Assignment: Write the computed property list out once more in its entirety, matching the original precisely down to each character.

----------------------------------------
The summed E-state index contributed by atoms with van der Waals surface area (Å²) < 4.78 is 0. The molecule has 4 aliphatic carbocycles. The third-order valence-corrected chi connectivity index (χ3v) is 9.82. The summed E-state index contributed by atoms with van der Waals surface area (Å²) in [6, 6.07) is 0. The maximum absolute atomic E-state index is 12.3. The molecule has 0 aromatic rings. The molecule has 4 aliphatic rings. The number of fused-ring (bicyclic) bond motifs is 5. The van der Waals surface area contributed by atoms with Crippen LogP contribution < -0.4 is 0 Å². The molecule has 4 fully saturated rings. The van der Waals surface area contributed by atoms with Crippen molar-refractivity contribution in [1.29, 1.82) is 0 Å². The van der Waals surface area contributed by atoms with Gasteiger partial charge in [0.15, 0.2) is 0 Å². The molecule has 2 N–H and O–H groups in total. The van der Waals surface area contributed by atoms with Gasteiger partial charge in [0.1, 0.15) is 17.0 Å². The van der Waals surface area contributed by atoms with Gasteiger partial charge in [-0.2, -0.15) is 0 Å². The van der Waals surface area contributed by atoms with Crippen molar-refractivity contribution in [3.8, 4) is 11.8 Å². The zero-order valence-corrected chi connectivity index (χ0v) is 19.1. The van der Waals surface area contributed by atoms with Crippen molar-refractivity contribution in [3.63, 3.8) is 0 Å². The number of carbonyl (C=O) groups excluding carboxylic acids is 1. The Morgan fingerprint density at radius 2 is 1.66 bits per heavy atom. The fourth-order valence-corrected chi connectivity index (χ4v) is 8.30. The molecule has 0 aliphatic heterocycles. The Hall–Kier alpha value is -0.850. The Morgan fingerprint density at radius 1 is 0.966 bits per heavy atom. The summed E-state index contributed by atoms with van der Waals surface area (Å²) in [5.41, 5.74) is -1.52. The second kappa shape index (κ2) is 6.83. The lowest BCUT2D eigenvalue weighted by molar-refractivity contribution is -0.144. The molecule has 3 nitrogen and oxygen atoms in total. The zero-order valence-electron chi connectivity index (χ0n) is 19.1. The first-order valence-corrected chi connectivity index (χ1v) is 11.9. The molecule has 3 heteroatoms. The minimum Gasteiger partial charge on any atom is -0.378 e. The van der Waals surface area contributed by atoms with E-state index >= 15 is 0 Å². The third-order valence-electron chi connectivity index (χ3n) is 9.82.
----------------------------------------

The summed E-state index contributed by atoms with van der Waals surface area (Å²) < 4.78 is 0. The molecule has 4 aliphatic carbocycles. The third-order valence-corrected chi connectivity index (χ3v) is 9.82. The summed E-state index contributed by atoms with van der Waals surface area (Å²) in [6, 6.07) is 0. The maximum absolute atomic E-state index is 12.3. The molecule has 0 aromatic rings. The molecule has 4 aliphatic rings. The number of fused-ring (bicyclic) bond motifs is 5. The van der Waals surface area contributed by atoms with Crippen LogP contribution < -0.4 is 0 Å². The molecule has 4 fully saturated rings. The van der Waals surface area contributed by atoms with Crippen molar-refractivity contribution in [1.29, 1.82) is 0 Å². The van der Waals surface area contributed by atoms with Gasteiger partial charge in [0.15, 0.2) is 0 Å². The molecule has 2 N–H and O–H groups in total. The van der Waals surface area contributed by atoms with Gasteiger partial charge in [0.1, 0.15) is 17.0 Å². The van der Waals surface area contributed by atoms with Gasteiger partial charge in [-0.2, -0.15) is 0 Å². The van der Waals surface area contributed by atoms with Crippen molar-refractivity contribution in [3.8, 4) is 11.8 Å². The zero-order valence-corrected chi connectivity index (χ0v) is 19.1. The van der Waals surface area contributed by atoms with Crippen molar-refractivity contribution in [3.63, 3.8) is 0 Å². The number of carbonyl (C=O) groups excluding carboxylic acids is 1. The Morgan fingerprint density at radius 2 is 1.66 bits per heavy atom. The fourth-order valence-corrected chi connectivity index (χ4v) is 8.30. The molecule has 0 aliphatic heterocycles. The Hall–Kier alpha value is -0.850. The Morgan fingerprint density at radius 1 is 0.966 bits per heavy atom. The summed E-state index contributed by atoms with van der Waals surface area (Å²) in [5.41, 5.74) is -1.52. The second kappa shape index (κ2) is 6.83. The lowest BCUT2D eigenvalue weighted by molar-refractivity contribution is -0.144. The molecule has 3 nitrogen and oxygen atoms in total. The zero-order valence-electron chi connectivity index (χ0n) is 19.1. The first-order valence-corrected chi connectivity index (χ1v) is 11.9. The molecule has 3 heteroatoms. The minimum Gasteiger partial charge on any atom is -0.378 e. The van der Waals surface area contributed by atoms with E-state index >= 15 is 0 Å². The third-order valence-electron chi connectivity index (χ3n) is 9.82.